It's something like "our Services" part on our Homepage, where there are three fixed-size divs, which get their contents from other webpages and -due to aesthetical reasons- these contents should remain contained neatly within these divs.

Lets start by creating the HTML environment:

<div class="cont">
<div class="text">
<div class="ovl"></div>
<p class="par">
Lorem ipsum dolor sit amet, consectetur adipiscing elit, sed do eiusmod tempor incididunt ut labore et dolore magna aliqua. Ut enim ad minim veniam, quis nostrud exercitation ullamco laboris nisi ut aliquip ex ea commodo consequat. Duis aute irure dolor in reprehenderit in voluptate velit esse cillum dolore eu fugiat nulla pariatur. Excepteur sint occaecat cupidatat non proident, sunt in culpa qui officia deserunt mollit anim id est laborum.

We have a container with class "cont", which contains an inner div with class "text" (which will obviously contain our text). 
Within the "text" div, we find another div with class "ovl" -which will serve as an overlay, and finally a paragraph (class "par") which contains the text itself. As a text we choose a paragraph of the well-known "Lorem ipsum" placeholding text.

Now we need some help from CSS in order to achieve our goal, which is done like that:

margin:0 auto;
width: 440px;
height: 300px;
border: 1px solid red;
padding: 10px;
position: relative;
margin: 0 auto;
width: 220px;
height: 220px;
border: 1px solid black;
overflow: hidden;

position: absolute;
width: 100%;
height: 100%;
top: 0;
left: 0;
box-shadow: inset 0px -56px 26px 0px rgba(255,255,255,1);

While most CSS rules are purely for decoration, it's this one rule that does the job and creates this fading effect:

box-shadow: inset 0px -56px 26px 0px rgba(255,255,255,1);

We apply shadow to the "ovl" div, which is inset (inward direction), 0 pixels horizontal lenght, -56 pixels vertical lenght, we blur it a bit with 26 pixels of radius, 0 pixels of spreading radius and our color of choice is white:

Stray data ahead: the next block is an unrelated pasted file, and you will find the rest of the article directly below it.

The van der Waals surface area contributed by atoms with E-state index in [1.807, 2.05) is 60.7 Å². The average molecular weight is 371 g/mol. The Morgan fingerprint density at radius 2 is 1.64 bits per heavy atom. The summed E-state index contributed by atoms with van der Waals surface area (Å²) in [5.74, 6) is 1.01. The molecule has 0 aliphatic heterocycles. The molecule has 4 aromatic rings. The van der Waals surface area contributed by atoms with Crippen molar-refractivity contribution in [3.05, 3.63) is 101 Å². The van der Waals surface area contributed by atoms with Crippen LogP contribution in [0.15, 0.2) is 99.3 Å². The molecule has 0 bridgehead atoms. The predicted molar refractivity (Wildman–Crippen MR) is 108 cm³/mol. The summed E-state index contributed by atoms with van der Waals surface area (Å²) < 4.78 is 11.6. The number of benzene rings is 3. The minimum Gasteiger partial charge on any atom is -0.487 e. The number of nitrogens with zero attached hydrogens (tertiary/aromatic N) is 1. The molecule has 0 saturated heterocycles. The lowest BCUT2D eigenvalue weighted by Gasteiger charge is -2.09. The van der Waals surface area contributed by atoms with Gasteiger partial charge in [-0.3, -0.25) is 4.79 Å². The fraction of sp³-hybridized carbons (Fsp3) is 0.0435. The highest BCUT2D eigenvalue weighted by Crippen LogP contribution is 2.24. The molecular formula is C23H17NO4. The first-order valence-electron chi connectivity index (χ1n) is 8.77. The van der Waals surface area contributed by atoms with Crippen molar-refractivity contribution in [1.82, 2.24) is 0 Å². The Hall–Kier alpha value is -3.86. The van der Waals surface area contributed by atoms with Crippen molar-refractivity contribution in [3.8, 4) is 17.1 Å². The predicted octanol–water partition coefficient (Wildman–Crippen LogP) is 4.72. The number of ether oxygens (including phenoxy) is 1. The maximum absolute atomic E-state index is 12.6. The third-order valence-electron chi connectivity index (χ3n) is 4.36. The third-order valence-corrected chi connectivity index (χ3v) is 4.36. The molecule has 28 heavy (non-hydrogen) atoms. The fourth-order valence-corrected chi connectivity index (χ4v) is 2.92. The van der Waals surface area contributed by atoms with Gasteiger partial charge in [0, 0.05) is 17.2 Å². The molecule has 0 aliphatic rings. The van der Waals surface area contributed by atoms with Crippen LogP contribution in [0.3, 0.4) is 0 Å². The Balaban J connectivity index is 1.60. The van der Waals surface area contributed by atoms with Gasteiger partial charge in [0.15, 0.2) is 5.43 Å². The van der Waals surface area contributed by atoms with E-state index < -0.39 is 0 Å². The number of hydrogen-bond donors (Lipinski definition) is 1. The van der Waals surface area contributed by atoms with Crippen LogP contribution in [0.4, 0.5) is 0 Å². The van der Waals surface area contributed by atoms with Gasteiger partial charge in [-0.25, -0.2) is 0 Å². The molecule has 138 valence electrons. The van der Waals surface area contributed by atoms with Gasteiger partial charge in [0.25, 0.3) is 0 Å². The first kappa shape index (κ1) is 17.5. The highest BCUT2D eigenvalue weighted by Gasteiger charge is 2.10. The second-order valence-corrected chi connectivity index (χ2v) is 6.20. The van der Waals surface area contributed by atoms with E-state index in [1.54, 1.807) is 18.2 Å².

or given in rgba mode:


Of course the above numbers and/or color need to be altered depending on the case each time, but that should give you a rough idea as to how "box-shadow" is working. For the color, a "rule of thumb" is that it should resemble the background color of the container. Check the middle column of the footer of our website, where there's a similar effect but the box-shadow color is dark grey (#252525).

To see the above tutorial in action, check out this Fiddle.




Using a Webfont with DOMPDF

2020-08-10 14:52:50

DOMPDF is a reliable class to convert HTML documents to PDF. It is compatible with most CSS 2.1 rules. The resulting pdf has remarkable quality, which is comparable to other paid (and pricey) solutions. By adding custom fonts, we will not only be able to display UTF-8 characters, such as Greek, Cyrillic etc, but also we will give our document this personalized character.

First you should install DOMPDF. This can be done by downloading and decompressing it to a directory of your choice of a php-enabled web server.
If you haven't already downloaded DOMPDF, you can get it from here: